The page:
Chemotherapy Update (A List of Eight)

  1. After all my life absorbing the cultural lore surrounding chemotherapy, I have been surprised this week--the first of four--that Sunitinib worked so quickly to restore, however incrementally, my strength & lift my fatigue.
  2. The lore says you will be sick as a dog, but as far as I can tell the nausea I was experiencing as I began chemo was a side effect of Percocet taken for pain. Since switching to mostly morphine sulfate with only occasional Percocet for pain, I haven't had any nausea. Morphine is not quite as effective as Percocet, but the trade-off is worth messing around with the morphine to get the dosage right.
  3. My hair has not fallen out. Yet.
  4. Sunitinib comes with an extensive kit that includes a little satchel complete with fancy medication box with compartments for each day of the week, those subdivided into times of day. I may use the pill box, but want nothing to do with the satchel, what with its brand-identification implications.
  5. Sunitinib costs approximately $466 / capsule.
  6. The satchel also contains several expensively printed pamphlets intended, near as I can tell, to usher one into the arcana of the "cancer community." I want nothing to do with that community. Such a community is a granfaloon, to borrow Kurt Vonnegut's neologism: "A granfalloon, in the fictional religion of Bokononism (created by Kurt Vonnegut in his 1963 novel Cat's Cradle), is defined as a "false karass." That is, a group of people who affect a shared identity or purpose, but whose mutual association is actually meaningless."[1. Source: Wikipedia.]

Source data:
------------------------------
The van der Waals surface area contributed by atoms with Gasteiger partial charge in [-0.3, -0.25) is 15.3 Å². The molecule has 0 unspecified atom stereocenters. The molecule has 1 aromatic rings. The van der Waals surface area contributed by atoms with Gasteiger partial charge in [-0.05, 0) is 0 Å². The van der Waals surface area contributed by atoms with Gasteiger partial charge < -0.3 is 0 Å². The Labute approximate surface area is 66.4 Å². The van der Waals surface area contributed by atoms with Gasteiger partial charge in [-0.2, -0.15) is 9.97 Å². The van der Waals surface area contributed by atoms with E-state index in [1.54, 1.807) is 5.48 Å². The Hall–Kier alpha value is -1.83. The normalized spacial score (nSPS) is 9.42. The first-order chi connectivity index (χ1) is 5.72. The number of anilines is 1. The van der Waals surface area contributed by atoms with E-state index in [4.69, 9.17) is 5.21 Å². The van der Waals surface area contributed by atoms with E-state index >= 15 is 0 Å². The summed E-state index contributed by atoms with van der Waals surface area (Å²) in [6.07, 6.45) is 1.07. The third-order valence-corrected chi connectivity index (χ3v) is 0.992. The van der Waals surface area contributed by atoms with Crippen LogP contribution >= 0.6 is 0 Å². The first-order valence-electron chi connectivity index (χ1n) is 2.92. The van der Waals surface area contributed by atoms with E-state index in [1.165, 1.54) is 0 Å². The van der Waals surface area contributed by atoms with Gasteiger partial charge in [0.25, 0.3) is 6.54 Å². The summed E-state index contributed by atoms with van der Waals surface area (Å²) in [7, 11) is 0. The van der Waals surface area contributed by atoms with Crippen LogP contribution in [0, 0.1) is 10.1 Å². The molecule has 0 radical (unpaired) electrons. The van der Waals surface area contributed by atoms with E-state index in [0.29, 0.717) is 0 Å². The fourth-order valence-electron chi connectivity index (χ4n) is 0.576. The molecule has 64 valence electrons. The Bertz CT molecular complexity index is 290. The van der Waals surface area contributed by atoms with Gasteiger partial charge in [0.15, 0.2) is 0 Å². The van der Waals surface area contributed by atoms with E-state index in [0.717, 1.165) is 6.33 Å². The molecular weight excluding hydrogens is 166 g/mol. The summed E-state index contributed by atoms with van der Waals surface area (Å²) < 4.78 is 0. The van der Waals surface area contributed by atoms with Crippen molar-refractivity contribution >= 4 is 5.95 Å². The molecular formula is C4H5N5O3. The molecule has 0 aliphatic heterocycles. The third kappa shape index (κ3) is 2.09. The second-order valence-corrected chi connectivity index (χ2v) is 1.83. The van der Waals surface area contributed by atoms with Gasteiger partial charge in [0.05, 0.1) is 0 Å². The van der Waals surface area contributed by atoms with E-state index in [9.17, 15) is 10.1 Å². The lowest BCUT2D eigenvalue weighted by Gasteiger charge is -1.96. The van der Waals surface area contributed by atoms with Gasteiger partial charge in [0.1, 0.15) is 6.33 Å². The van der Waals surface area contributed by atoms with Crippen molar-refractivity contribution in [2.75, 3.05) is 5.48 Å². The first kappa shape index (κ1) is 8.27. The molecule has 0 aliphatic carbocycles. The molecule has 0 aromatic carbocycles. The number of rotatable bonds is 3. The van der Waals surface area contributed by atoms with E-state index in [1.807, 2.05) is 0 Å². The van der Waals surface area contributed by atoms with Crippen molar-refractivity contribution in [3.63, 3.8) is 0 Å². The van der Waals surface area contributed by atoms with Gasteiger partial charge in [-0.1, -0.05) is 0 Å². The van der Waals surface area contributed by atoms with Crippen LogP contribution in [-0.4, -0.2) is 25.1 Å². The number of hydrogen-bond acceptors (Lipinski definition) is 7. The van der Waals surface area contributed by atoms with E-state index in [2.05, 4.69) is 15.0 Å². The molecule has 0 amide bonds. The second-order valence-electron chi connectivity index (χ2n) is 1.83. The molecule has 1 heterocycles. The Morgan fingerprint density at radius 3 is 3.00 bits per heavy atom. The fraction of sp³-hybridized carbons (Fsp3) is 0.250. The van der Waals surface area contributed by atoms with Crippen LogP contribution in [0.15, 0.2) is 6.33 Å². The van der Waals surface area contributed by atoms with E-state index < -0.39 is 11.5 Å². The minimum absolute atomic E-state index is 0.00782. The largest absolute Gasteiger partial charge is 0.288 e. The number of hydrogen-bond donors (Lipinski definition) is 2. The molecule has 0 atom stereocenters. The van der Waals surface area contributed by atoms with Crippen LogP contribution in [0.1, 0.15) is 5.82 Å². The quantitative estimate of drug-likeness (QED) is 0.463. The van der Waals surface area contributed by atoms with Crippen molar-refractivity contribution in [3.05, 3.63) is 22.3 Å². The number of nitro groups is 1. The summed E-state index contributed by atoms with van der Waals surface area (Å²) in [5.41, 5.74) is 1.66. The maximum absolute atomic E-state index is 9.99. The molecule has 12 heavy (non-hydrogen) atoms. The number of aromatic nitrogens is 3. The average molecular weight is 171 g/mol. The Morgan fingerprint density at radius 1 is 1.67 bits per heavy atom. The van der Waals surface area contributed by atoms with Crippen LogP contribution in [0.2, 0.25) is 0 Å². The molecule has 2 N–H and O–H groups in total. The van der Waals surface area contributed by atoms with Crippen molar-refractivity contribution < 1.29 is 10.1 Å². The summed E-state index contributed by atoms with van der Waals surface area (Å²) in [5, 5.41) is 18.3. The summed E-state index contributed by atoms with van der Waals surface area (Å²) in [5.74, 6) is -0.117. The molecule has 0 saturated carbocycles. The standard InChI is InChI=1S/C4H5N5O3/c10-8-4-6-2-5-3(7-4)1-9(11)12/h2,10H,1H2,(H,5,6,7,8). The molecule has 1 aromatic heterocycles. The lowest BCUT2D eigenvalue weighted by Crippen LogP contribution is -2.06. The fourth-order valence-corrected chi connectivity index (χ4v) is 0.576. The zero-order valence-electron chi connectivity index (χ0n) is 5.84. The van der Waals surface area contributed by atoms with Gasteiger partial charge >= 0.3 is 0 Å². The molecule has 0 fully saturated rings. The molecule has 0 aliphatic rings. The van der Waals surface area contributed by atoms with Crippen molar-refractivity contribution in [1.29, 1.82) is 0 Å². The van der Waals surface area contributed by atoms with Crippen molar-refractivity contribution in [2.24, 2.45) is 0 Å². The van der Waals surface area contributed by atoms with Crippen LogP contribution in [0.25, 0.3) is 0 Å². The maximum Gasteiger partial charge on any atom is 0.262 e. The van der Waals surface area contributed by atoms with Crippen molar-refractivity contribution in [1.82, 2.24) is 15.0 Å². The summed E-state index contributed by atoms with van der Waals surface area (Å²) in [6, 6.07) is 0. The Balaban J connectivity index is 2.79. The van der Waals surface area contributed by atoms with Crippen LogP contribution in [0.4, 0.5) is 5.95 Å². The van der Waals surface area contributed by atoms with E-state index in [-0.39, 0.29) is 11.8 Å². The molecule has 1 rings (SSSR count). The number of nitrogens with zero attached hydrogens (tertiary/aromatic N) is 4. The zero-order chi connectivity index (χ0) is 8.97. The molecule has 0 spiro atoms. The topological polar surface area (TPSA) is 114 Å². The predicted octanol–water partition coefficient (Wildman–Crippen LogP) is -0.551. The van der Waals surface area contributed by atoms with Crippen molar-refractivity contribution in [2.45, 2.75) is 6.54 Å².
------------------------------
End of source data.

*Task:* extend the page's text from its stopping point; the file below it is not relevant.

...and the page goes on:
7. Flinch reaction: As my pain has receded, I still find myself flinching when making certain motions, despite the fact that the flinch itself is more painful (now) than the gesture or movement.
  8. Among all the brochures there is one sober one that explains "Sunitinib is not a cure" & that "different patients respond differently to this drug." My oncologist had already explained this to me while making it clear that there is no cure for my cancer when it has developed past a certain point. "No cure, only management," or, in blues language, "Doctor say it kill me, but he don't say when."[2. "Cocaine Blues."]

Author: jd

Joseph Duemer is Professor of Literature Emeritus at Clarkson University in northern New York state. His most recent book of poems is Magical Thinking from Ohio State University Press. Since the mid-1990s he has spent a good deal of time in Vietnam, mostly Hanoi. He lives with his wife Carole & five terriers (four Jack Russells & one Patterdale) on the stony bank of the Raquette River in South Colton.